A challenge: Support of standing balance in assistive robotic devices
Neurological patients using a powered lower-body exoskeleton for rehabilitation of standing and walking skills in an upright body pose face the safety challenge of postural instability and fall. Current research, therefore, develops exoskeletons with self-balancing functions. This study suggests basing the exoskeleton’s stabilization of standing posture on a human-derived postural control mechanism. A corresponding control system has previously been successfully tested with specific balancing tasks in humanoid robots. Here, we provide a short introduction into the control method and, using a lightweight robot, present as a test of the balancing an experimental shift in the body weight distribution (as if, e.g., a human exoskeleton user was raising an arm or leaning the upper body or lifting an external weight). An overview of other specific balancing tests previously already investigated in humans and humanoids is also briefly mentioned. Overall, the tests will allow the quantification of the capabilities of self-balancing exoskeletons developed for patients with partial paralysis of lower body sensorimotor functions.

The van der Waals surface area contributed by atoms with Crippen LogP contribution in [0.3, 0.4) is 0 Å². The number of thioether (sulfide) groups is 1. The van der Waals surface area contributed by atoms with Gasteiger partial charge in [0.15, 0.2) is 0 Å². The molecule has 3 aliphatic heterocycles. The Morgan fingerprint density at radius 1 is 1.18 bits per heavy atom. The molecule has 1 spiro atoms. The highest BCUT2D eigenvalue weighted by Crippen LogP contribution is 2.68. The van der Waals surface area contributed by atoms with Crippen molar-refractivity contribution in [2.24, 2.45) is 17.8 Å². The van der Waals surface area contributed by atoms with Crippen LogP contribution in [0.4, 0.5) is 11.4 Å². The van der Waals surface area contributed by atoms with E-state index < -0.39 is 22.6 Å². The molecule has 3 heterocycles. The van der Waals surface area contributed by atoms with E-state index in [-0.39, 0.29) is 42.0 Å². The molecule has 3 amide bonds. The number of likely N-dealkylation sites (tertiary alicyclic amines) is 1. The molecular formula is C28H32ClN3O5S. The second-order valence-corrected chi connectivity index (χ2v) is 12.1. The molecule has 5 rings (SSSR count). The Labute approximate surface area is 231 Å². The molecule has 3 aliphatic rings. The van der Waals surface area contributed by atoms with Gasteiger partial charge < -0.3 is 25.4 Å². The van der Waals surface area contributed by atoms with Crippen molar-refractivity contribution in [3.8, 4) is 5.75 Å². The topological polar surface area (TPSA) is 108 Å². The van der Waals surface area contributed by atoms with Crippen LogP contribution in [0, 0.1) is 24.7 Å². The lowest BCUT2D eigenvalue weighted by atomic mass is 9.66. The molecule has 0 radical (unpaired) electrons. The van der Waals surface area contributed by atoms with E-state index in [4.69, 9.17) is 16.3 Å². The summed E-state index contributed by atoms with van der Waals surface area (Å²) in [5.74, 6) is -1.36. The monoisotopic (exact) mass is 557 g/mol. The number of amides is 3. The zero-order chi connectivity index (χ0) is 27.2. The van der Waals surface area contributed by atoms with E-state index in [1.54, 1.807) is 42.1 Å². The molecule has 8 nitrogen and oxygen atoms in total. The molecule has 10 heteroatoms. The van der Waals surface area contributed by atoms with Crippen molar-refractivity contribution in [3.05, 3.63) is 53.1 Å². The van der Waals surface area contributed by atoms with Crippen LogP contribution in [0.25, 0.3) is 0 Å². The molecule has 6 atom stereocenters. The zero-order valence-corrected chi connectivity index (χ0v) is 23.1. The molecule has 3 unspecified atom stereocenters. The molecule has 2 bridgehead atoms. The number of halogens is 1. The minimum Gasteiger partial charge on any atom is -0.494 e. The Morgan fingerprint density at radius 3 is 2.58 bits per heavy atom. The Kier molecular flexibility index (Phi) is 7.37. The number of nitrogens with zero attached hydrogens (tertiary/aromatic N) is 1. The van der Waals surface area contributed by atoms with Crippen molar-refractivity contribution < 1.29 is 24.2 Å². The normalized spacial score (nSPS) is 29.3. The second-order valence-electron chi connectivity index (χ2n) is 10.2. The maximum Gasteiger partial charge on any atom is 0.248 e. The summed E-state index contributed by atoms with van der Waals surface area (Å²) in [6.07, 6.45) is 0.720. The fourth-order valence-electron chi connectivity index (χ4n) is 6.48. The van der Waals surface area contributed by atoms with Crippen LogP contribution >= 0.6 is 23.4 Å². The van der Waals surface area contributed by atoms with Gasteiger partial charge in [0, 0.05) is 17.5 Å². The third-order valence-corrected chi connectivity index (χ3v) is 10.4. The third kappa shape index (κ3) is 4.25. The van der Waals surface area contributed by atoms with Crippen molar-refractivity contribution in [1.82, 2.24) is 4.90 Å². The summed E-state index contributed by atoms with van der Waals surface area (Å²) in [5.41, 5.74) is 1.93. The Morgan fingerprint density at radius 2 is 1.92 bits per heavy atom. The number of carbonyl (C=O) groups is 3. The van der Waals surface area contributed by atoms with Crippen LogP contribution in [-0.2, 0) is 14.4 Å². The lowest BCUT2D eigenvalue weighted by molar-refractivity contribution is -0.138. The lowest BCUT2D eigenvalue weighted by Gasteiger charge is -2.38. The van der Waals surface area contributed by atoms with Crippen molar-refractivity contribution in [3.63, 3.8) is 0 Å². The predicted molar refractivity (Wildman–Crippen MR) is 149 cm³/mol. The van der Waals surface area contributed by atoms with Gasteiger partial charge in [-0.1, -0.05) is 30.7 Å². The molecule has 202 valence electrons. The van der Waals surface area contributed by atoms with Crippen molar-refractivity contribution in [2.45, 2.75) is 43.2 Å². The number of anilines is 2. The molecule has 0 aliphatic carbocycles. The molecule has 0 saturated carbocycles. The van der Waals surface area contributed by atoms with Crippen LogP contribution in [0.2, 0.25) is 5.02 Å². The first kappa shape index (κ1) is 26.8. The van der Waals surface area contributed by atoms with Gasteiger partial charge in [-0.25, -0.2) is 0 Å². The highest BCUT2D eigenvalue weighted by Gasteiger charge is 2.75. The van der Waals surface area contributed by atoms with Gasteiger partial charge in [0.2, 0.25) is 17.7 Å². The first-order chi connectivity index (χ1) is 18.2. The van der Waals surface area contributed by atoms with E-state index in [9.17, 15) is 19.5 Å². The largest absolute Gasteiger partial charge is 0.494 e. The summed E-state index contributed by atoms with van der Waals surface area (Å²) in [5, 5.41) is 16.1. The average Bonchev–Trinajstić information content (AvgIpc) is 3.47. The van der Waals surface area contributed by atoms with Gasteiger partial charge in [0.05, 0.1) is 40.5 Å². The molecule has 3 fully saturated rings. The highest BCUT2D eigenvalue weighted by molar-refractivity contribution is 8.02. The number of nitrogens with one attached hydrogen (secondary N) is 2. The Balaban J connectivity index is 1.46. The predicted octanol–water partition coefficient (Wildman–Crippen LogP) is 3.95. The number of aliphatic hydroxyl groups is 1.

Published in: Applied Sciences, 10.3390/app10155240, MDPI